These massive animals are the largest land-dwelling mammal in North America, and can weigh up to a staggering 2,000 pounds. They possess the strength to toss grown adults effortlessly ‘like rag dolls,’ as stated by the NPS.

DailyMail Online has contacted authorities and National Park Services for their official statement on the incident, and whether legal action will be taken against the woman. 

This incident serves as a stark reminder of the importance of adhering to park guidelines and safety.  

Just last week, rangers in Yellowstone National Park were forced to euthanize a bison calf after it was handled by a man who thought he was rescuing it from drowning.

A man was pictured moving a bison calf up from the bank of the Lamar River on May 20. It was later put down after its herd rejected it. Yellowstone National Park staff are now trying to identify the man

A man was pictured moving a bison calf up from the bank of the Lamar River on May 20. It was later put down after its herd rejected it. Yellowstone National Park staff are now trying to identify the man

Pictured is an unrelated herd of bison stopping traffic in the Hayden Valley in September 2022

Pictured is an unrelated herd of bison stopping traffic in the Hayden Valley in September 2022

Park staff said they tried to reintroduce the animal to its herd but due to human contact the bison was rejected and abandoned, forcing them to kill it hours later.

In 2015 Yellowstone National Park officials issued a graphic pamphlet drawing of a man being gored by bison in a bid for tourists to avoid the creatures

In 2015 Yellowstone National Park officials issued a graphic pamphlet drawing of a man being gored by bison in a bid for tourists to avoid the creatures

Officials warned after last week’s incident that disregarding park regulations requiring guests to stay at least 25 yards away from bison, elk and deer and at least 100 yards from bears and wolves can result in fines.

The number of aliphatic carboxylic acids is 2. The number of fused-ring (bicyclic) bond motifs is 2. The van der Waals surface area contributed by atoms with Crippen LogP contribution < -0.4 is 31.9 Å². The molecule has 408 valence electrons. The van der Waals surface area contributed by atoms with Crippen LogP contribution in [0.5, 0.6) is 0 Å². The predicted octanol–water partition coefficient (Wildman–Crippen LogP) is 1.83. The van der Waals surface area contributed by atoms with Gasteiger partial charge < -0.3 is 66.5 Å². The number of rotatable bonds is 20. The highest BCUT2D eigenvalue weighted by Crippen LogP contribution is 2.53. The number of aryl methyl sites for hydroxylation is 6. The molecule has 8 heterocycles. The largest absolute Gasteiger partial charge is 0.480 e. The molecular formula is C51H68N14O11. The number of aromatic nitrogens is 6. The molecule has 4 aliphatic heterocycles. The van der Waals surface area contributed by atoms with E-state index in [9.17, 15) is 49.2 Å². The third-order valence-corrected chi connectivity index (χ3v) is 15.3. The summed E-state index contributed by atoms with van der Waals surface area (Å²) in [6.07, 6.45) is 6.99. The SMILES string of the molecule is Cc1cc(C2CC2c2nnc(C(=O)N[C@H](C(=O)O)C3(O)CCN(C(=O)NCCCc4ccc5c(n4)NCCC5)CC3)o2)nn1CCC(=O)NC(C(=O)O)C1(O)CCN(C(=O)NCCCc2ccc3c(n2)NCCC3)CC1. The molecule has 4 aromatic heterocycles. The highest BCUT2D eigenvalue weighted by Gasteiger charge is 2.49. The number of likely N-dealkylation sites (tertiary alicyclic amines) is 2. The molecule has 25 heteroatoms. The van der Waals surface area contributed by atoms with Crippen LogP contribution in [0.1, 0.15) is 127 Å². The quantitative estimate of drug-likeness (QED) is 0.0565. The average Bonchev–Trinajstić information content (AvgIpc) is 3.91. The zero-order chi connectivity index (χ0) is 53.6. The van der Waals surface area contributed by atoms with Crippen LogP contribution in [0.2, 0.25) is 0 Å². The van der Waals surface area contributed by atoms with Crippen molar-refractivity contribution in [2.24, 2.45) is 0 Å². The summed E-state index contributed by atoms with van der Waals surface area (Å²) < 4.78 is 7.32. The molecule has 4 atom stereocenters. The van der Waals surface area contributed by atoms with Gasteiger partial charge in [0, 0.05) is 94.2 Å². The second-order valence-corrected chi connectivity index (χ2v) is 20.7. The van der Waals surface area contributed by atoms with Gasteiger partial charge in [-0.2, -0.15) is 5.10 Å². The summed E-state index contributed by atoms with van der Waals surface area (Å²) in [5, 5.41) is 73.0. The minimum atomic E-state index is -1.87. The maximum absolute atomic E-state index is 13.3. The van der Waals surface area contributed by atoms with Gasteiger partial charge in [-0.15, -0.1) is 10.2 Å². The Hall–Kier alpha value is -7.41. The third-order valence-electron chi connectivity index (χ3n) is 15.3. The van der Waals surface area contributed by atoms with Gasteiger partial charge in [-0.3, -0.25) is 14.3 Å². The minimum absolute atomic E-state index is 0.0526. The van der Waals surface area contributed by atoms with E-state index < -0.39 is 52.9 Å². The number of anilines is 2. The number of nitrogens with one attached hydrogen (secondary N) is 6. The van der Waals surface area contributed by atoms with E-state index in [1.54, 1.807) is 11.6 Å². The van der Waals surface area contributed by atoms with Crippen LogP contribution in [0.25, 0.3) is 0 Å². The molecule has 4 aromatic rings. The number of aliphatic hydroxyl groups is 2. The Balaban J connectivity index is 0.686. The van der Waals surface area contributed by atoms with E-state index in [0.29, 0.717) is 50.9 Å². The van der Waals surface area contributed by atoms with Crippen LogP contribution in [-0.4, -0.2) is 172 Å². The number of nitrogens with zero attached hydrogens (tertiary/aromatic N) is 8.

NPS warns of the dangers posed by large wildlife: ‘Bison can run three times faster than humans can sprint and are unpredictable and dangerous.’ 

‘Visitors must give the animals enough space and alter their own behavior to avoid interacting with an animal in close proximity.’ 

‘Do not approach wildlife, no matter how tame or calm they appear. Always obey instructions from park staff on scene.’

In 2021, a 25-year-old Yellowstone tourist was jailed for four days after getting within yards of a grizzly bear and her cubs to take a photo.  

In the summer of 2018, a man who was seen on video attempting to go head-to-head with a bison, harassing and taunting it at Yellowstone National Park was also arrested. 

Sometimes the animal will attack unprompted. 

Last summer, three people were gored by bison in a series of just four weeks at Yellowstone. A 71-year-old Pennsylvania woman was injured after the animal attacked her while she and her daughter were returning to their car at the trailhead. 

In 2015 Yellowstone National Park officials issued a graphic pamphlet drawing of a man being gored by bison in a bid for tourists to avoid the creatures.